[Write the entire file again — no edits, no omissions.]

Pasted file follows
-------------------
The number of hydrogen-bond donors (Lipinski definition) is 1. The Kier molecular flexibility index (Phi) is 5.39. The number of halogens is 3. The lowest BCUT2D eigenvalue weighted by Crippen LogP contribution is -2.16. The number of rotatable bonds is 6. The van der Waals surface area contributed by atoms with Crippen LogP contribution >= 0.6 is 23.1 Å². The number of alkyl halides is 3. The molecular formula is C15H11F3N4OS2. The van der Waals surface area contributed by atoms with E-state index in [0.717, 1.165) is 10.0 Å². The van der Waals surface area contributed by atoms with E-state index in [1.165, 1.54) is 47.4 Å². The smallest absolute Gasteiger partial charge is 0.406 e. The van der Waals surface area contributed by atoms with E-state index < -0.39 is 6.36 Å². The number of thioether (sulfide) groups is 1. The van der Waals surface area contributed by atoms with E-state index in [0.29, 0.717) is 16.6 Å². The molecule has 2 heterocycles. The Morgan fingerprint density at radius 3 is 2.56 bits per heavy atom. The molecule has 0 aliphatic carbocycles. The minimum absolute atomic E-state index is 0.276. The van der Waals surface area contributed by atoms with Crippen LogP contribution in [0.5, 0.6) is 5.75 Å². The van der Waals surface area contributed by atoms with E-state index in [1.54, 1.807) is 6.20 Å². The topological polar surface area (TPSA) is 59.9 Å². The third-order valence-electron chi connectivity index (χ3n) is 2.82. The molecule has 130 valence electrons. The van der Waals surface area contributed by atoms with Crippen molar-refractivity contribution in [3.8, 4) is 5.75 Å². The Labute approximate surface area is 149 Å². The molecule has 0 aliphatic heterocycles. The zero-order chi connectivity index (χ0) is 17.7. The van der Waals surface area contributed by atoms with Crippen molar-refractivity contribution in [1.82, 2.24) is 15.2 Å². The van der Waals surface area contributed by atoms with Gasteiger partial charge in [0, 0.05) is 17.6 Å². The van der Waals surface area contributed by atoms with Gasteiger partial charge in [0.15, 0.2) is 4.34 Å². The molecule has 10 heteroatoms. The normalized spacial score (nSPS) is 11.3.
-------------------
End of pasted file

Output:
The number of hydrogen-bond donors (Lipinski definition) is 1. The Kier molecular flexibility index (Phi) is 5.39. The number of halogens is 3. The lowest BCUT2D eigenvalue weighted by Crippen LogP contribution is -2.16. The number of rotatable bonds is 6. The van der Waals surface area contributed by atoms with Crippen LogP contribution >= 0.6 is 23.1 Å². The number of alkyl halides is 3. The molecular formula is C15H11F3N4OS2. The van der Waals surface area contributed by atoms with E-state index in [0.717, 1.165) is 10.0 Å². The van der Waals surface area contributed by atoms with E-state index in [1.165, 1.54) is 47.4 Å². The smallest absolute Gasteiger partial charge is 0.406 e. The van der Waals surface area contributed by atoms with E-state index < -0.39 is 6.36 Å². The number of thioether (sulfide) groups is 1. The van der Waals surface area contributed by atoms with E-state index in [0.29, 0.717) is 16.6 Å². The molecule has 2 heterocycles. The Morgan fingerprint density at radius 3 is 2.56 bits per heavy atom. The molecule has 0 aliphatic carbocycles. The minimum absolute atomic E-state index is 0.276. The van der Waals surface area contributed by atoms with Crippen LogP contribution in [0.5, 0.6) is 5.75 Å². The van der Waals surface area contributed by atoms with E-state index in [1.54, 1.807) is 6.20 Å². The topological polar surface area (TPSA) is 59.9 Å². The third-order valence-electron chi connectivity index (χ3n) is 2.82. The molecule has 130 valence electrons. The van der Waals surface area contributed by atoms with Crippen molar-refractivity contribution in [3.8, 4) is 5.75 Å². The Labute approximate surface area is 149 Å². The molecule has 0 aliphatic heterocycles. The zero-order chi connectivity index (χ0) is 17.7. The van der Waals surface area contributed by atoms with Crippen molar-refractivity contribution in [1.82, 2.24) is 15.2 Å². The van der Waals surface area contributed by atoms with Gasteiger partial charge in [0, 0.05) is 17.6 Å². The van der Waals surface area contributed by atoms with Gasteiger partial charge in [0.15, 0.2) is 4.34 Å². The molecule has 10 heteroatoms. The normalized spacial score (nSPS) is 11.3.